The story as appeared with the photograph was of a girl about to get married, applied Black Henna on her hands and got infected severely, and the doctors were trying to save her life by amputating the infected hands (which may not be true...). However, by looking at those blistered hands, it seems that the girl has paid a heavy prize for beautifying her hands with Black Henna.
What is Black Henna...?
Pure, natural henna paste when applied on hands and feet gets oxidized and gives a deep mahogany red stain on the skin where ever it is applied. This stain lasts for about two weeks and then starts to fade. The natural henna does not have any side effects.
To get a thicker stain which lasts longer than the natural henna, a toxic chemical known as ParaPhenylenediamine (shortly called as PPD) is added to the henna paste. The resulting stain on the skin is almost black.
The toxicity of ParaPhenylenediamine as mentioned in the "International Chemical Safety Card" by "National Institute for Occupational Safety and Health" are as under:
EFFECTS OF SHORT-TERM EXPOSURE:
The substance is irritating to the eyes . Inhalation of dust may cause asthmatic reactions. Swelling of mouth and throat may be observed following ingestion. The substance may cause effects on the blood , resulting in formation of methaemoglobin. Exposure may result in death.
EFFECTS OF LONG-TERM OR REPEATED EXPOSURE:
Repeated or prolonged contact may cause skin sensitization. Repeated or prolonged inhalation exposure may cause asthma. The substance may have effects on the kidneys , resulting in kidney impairment.
Many young girls and married ladies are very eager to apply Mehendi on their hands and feet. Even men use black henna to dye their hair. But most of the store-bought Mehendi cones are adulterated with PPD
So, what to do...? Choose your Mehendi cones with caution. Check to make sure that they are not mixed with PPD. Also, buy only those cones which contain the manufacturer's label and address mentioning that it contains only natural products. Otherwise, make your own Henna paste.
I have already published an Instructable named "Indian Mehendi Art: Decorating your hands with Natural home made Henna paste", which you can access here.
However, after seeing that picture above, I felt it necessary to post details of making natural henna paste at home once again here.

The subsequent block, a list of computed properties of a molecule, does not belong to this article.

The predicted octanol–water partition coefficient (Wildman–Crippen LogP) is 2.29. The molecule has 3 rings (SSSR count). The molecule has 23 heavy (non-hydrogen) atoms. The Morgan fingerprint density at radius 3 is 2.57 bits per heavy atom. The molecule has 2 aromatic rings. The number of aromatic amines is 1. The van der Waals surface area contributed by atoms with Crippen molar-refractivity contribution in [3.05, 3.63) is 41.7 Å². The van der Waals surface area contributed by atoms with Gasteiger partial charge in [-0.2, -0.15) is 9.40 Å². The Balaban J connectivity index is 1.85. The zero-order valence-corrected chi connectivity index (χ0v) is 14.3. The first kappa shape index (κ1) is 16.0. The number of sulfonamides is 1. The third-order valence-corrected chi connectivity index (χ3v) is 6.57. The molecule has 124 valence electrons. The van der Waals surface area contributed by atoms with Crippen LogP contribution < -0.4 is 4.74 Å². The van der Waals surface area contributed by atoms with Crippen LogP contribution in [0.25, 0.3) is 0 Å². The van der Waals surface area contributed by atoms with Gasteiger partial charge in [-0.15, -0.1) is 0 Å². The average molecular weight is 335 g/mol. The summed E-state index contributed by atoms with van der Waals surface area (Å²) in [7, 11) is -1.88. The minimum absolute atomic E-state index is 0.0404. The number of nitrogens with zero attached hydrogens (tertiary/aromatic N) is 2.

This is not to destroy the livelihood of so many Mehendi artists out there, but to educate everybody about the ill effects of Black Henna.
Step 1: The Henna Tree : Lawsonia Inermis
The Henna tree (Botanical Name : Lawsonia inermis) is a small multi-branched tree. The leaves grow opposite to each other on the stems and have depressed veins on the upper surface. The tree flowers in bunches which are very fragrant. The henna tree can be propagated by cuttings or from seeds. You can grow it in a very limited space also.
The henna tree you see here is growing in our back yard. Our children use the natural henna leaves only for making the mehendi paste.
Step 2: Collect the Leaves
To make the mehendi paste, collect the fresh leaves from the henna tree
Step 3: Add Few Drops of Lemon Juice
Wash the henna leaves and place them in a mixer / grinder. You can add a few drops of lemon juice, which will help in enhancing the color
Step 4: Make Paste
Using the mixer / grinder, make a paste of henna leaves. Your mehendi / henna paste is ready for applying on your hand
Step 5: Make Cone
The mehendi paste can be very easily applied to the required design on the hands by using a cone made with non-absorbent paper. make the cone and fill with mehendi paste
Step 6: Apply on Your Hands
Using the mehendi cone, apply on your hands to the design of your choice
Step 7: Leave It Overnight
Leave the henna paste on your hands overnight. You can wash the dried out henna paste in the morning. The outcome may not be as dark and as deep as the Black henna, but it is very safe.
Enjoy the mehendi design made with home-made henna paste without any side effects